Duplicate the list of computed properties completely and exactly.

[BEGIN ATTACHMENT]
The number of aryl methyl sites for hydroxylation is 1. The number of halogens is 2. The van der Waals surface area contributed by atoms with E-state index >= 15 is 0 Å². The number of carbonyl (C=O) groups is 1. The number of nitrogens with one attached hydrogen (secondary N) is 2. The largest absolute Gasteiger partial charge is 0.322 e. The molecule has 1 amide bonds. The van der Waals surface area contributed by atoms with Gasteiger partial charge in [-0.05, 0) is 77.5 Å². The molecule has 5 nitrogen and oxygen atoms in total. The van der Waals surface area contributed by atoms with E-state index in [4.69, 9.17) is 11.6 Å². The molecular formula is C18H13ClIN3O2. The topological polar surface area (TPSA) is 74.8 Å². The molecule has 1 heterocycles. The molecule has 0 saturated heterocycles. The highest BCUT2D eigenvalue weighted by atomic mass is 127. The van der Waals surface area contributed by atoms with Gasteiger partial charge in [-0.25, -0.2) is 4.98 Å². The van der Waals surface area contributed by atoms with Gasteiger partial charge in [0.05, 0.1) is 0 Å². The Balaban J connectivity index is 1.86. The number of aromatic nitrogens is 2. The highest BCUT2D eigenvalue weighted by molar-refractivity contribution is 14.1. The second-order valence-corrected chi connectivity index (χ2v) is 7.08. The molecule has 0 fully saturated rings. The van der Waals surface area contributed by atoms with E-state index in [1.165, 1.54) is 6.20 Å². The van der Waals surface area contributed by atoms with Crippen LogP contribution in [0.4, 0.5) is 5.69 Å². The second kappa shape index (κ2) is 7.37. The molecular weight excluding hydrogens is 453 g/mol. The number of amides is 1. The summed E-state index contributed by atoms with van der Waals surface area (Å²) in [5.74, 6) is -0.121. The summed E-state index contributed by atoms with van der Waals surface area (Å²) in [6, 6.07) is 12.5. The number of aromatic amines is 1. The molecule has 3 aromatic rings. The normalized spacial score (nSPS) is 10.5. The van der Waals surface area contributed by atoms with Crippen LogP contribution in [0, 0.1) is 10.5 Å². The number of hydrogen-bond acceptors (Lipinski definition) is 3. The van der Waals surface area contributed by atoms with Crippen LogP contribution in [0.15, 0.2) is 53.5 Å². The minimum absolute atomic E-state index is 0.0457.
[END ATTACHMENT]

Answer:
The number of aryl methyl sites for hydroxylation is 1. The number of halogens is 2. The van der Waals surface area contributed by atoms with E-state index >= 15 is 0 Å². The number of carbonyl (C=O) groups is 1. The number of nitrogens with one attached hydrogen (secondary N) is 2. The largest absolute Gasteiger partial charge is 0.322 e. The molecule has 1 amide bonds. The van der Waals surface area contributed by atoms with Gasteiger partial charge in [-0.05, 0) is 77.5 Å². The molecule has 5 nitrogen and oxygen atoms in total. The van der Waals surface area contributed by atoms with E-state index in [4.69, 9.17) is 11.6 Å². The molecular formula is C18H13ClIN3O2. The topological polar surface area (TPSA) is 74.8 Å². The molecule has 1 heterocycles. The molecule has 0 saturated heterocycles. The highest BCUT2D eigenvalue weighted by atomic mass is 127. The van der Waals surface area contributed by atoms with Gasteiger partial charge in [-0.25, -0.2) is 4.98 Å². The van der Waals surface area contributed by atoms with Gasteiger partial charge in [0.05, 0.1) is 0 Å². The Balaban J connectivity index is 1.86. The number of aromatic nitrogens is 2. The highest BCUT2D eigenvalue weighted by molar-refractivity contribution is 14.1. The second-order valence-corrected chi connectivity index (χ2v) is 7.08. The molecule has 0 fully saturated rings. The van der Waals surface area contributed by atoms with E-state index in [1.165, 1.54) is 6.20 Å². The van der Waals surface area contributed by atoms with Crippen LogP contribution in [0.4, 0.5) is 5.69 Å². The second kappa shape index (κ2) is 7.37. The molecular weight excluding hydrogens is 453 g/mol. The number of amides is 1. The summed E-state index contributed by atoms with van der Waals surface area (Å²) in [5.74, 6) is -0.121. The summed E-state index contributed by atoms with van der Waals surface area (Å²) in [6, 6.07) is 12.5. The number of aromatic amines is 1. The molecule has 3 aromatic rings. The normalized spacial score (nSPS) is 10.5. The van der Waals surface area contributed by atoms with Crippen LogP contribution in [0, 0.1) is 10.5 Å². The number of hydrogen-bond acceptors (Lipinski definition) is 3. The van der Waals surface area contributed by atoms with Crippen LogP contribution in [0.15, 0.2) is 53.5 Å². The minimum absolute atomic E-state index is 0.0457.